‘Defenders of Franco’s legion’

The statue in Melilla has long been a thorn in the side of the national government in Madrid. Tourists from the mainland posed smiling with thumbs up at the effigy of the dictator. It even sparked a national riot after a horde of Spanish-flagged border guards gathered at the scene for a group photo with the stoic army commander behind them, looking out over the Mediterranean towards Europe. For many residents, Franco is simply part of the city. “It’s a shame you can’t take a picture with it anymore. Nobody has the balls to stand the statue,” says Javi Carretero from Melilla.

Since the removal of the statue, several residents of Melilla have been calling for protests. Social media posts and polls elicit hundreds of responses. Some consider themselves the “defenders of Franco’s legion.” “Support for fascism is still lurking in this city,” says Hafid Mohamed. “Even among the Muslims, Franco enjoys support, they believe that Melilla would not be what it is today without the man.” Mohand Tahtat agrees. “I am Muslim and Riffin. If it weren’t for this man, I don’t think I could live today as I do. I would be starving on the other side of the border.” Still, many residents do not agree with the call. ‘This is ridiculous! What are they going to do? Start another civil war?” mocks teacher Carmen Alonso.

Rabat is on the prowl

“The fact that this statue is now retiring does not solve our city’s problems,” said official Luis Garcia. “It’s fireworks that serve as pure distraction. We are economically depressed, young people are moving away to the peninsula. Infrastructure is lagging behind, houses are becoming unaffordable. Moreover, Morocco could be sending new waves of migrants to our city at any moment.” According to a local doctor, Yurena Beltrán, “Madrid is obscuring its symbolic control over the city. Removing the image is propaganda.”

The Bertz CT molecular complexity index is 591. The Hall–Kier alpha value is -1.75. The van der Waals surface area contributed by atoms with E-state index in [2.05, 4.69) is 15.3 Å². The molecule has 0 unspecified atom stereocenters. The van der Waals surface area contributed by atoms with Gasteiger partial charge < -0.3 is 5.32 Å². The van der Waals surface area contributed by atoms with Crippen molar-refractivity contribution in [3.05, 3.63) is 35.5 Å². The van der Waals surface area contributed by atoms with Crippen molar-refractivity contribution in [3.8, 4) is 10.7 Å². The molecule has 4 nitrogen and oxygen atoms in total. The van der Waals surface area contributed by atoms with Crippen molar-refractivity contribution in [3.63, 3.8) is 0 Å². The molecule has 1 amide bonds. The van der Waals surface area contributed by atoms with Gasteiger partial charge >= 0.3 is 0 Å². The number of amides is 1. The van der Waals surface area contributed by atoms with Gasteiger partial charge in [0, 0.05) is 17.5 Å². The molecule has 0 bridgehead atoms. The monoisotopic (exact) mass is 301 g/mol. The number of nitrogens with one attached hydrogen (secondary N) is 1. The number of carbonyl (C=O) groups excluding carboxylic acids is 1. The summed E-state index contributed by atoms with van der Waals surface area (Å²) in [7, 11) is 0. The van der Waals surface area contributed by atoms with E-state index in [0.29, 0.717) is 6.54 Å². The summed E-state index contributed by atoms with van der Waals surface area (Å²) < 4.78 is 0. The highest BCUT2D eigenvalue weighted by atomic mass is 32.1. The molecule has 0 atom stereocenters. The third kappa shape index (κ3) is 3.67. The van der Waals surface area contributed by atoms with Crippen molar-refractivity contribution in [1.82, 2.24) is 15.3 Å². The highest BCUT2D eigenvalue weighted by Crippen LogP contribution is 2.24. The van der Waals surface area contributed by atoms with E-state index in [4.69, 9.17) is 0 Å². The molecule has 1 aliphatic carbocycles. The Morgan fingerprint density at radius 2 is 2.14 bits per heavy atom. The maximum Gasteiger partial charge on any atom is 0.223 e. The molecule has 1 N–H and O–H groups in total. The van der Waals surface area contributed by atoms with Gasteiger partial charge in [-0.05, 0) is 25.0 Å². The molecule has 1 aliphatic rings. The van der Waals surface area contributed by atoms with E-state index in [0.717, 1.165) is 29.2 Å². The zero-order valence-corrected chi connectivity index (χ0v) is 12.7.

Melilla, economically dependent on trade with Morocco, has been in turbulent waters since 2018. Then Morocco unilaterally closed the border, because the illegal trade from the enclave was not profitable for them. There was no production, nor was there any income from taxes. Africa’s busiest border crossing has come to a halt and some 10,000 cheap workers, who used to be able to earn a living on both sides of the border, are out of work. Since corona, the enclave has been hermetically sealed off from the outside world. Many Melillans feel let down by Madrid.

“The closing of the border with Melilla was a geopolitical maneuver,” analyst Ignacio Cembrero said. “In this way, Morocco wants to gain a margin at the negotiating table about the future of the city. The enclave is isolated and suffocated.” Morocco has never hidden its ambition for sovereignty over Melilla and has recently increasingly openly claimed possession of the city. At the end of December 2020, the Moroccan government leader El Othmani made a public claim to Melilla. However, Spain does not want to make any concessions, in the meantime bilateral talks between the countries have been postponed several times.